Dev Blog

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     #DEV BLOG


    First of a series of Devlogs! This time: outlining why we’ve been quiet since the Early Access release and how we plan to change that, what happened on the 19th and how we handled it and a bit about our plans for the near future and long term.

    A handful of facts
    Let’s get you some basic knowledge of our situation to better understand why we’re here and how we got to this point. We’re a small, indie developer that took on a great challenge, but with our previous experience and careful planning, we are sure we can handle a project this big. We’re constantly being compared to the biggest titles out there and measured against them despite us having a fraction of their budgets. Because of that our community trust means a lot to us – we know there’s a long journey ahead of us all.

    As a company, we have deep experience with multiplayer games, but we’ve never done anything on a scale of World War 3. Multiplayer is a hard thing to do well, and many players, vehicles, strikes and insane customization are all adding complexity exponentially. On top of that, it all has to work blazingly fast and feel good doing it. We’ve jumped into developing something that most game studios and publishers would deem too risky to try in this age of reboots and yearly franchise refreshes, but thanks to the passion our team has for gaming, we know we can achieve what we set out to do. We’re also not backed by a publisher, we’re handling everything ourselves, and we decided to launch our Early Access on every continent at the same time – and we couldn’t have done it without weeks of testing with our players.

    We can see our game has great potential and with good decisions and hard work it has a chance to be the next great FPS. Because of that, we are dedicated to keeping the promise of listening to feedback and constantly improving our game.

    Because we knew there would be problems and unforeseen challenges, we couldn’t really be sure that a game that relies on balancing, solid netcode and server performance will work day one without a hitch. Also, with pretty much all of us being gamers, we know that multiplayer games cannot grow and evolve without players, and players need new content, balancing, constant updates and new challenges to keep being interested in playing and supporting our work.

    Very early on we decided that Early Access is the way to go. It lets us build a solid core of a game, test it properly, balance, build a community and then release fully, after all the problems we couldn’t foresee were fixed and content we wanted to add is done. Working with our community to make the game better is also much easier when the game is still open for changes suggested by them and can still be influenced in meaningful ways.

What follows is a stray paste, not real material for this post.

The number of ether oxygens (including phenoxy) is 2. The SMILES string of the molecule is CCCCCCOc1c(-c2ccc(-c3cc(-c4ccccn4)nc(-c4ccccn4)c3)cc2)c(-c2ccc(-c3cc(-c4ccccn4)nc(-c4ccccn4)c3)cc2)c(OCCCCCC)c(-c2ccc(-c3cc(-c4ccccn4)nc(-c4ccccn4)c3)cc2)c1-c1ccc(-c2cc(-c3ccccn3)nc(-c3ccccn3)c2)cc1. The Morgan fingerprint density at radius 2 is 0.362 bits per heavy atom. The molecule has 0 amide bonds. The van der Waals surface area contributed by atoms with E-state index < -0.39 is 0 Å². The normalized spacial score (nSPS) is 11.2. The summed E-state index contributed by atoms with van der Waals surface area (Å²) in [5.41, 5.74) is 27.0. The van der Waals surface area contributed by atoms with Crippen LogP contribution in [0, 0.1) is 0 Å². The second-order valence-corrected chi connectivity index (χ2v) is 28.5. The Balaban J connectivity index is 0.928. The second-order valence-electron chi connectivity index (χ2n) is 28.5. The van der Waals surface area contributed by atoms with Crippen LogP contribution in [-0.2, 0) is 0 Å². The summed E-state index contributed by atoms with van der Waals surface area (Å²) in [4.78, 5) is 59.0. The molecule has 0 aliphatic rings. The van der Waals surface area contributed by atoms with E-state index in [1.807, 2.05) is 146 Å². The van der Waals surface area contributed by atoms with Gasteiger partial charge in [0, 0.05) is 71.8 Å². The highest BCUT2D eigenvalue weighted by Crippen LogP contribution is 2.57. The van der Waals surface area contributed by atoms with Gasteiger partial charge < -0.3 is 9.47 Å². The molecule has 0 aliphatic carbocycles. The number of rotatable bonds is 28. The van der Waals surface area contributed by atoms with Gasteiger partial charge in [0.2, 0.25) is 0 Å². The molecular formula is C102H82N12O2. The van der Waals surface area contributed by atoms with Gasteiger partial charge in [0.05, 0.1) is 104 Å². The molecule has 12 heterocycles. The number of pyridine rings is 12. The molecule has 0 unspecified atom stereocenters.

First contact
    We first showed our game at IEM 2018 in Katowice, Poland for a selected group of influencers behind closed doors. We got very warm reception from those shows which boosted our morale and helped us steer the game in the right direction.

    A few months later we invited some of the polish influencers to play and test our game at our studio, we showed them a lot more of it and let them taste what World War 3 could be like for the first time.

    Their great feedback was later extended by people from outside of Poland as well. We had a lot of people visit our booth at Gamescom in August – and a lot more content creators showed up to see what’s the queue for. Conversations we had there were crucial for us in the coming weeks and we greatly appreciate the time those people gave us.

    After showing the game for the first time publicly at Gamescom, we felt it’s playable enough to release into Early Access. We knew it’s rough around the edges, but it was at the point that we could start balancing, finding out what can be improved and we could use the feedback and actually implement it. Finishing systems and polishing them up would make changes much harder to implement and could sway us away from tweaking, which we didn’t want.

    We opened up technical test servers shortly after, to test the game and see how it plays when it’s not just us, but people that have never seen the game. Thanks to those tests we improved a lot and had more fun each day, we’ve met some cool people around the world in the already forming community, some of which were very helpful in finding bugs and improving gameplay. We had almost 100 000 people sign up for the testing, with tens of thousands keys sent out.

    We didn’t see the numbers we wanted from our tests, so we proceeded to send out 10k more keys a few days before the Early Access release to bump up the numbers and really test out the infrastructure. It was all working without problems at all, so we were sure we’re ready for the launch – we wouldn’t push the game out the door if we knew that just a few hundred more players will start to become a problem for our backend.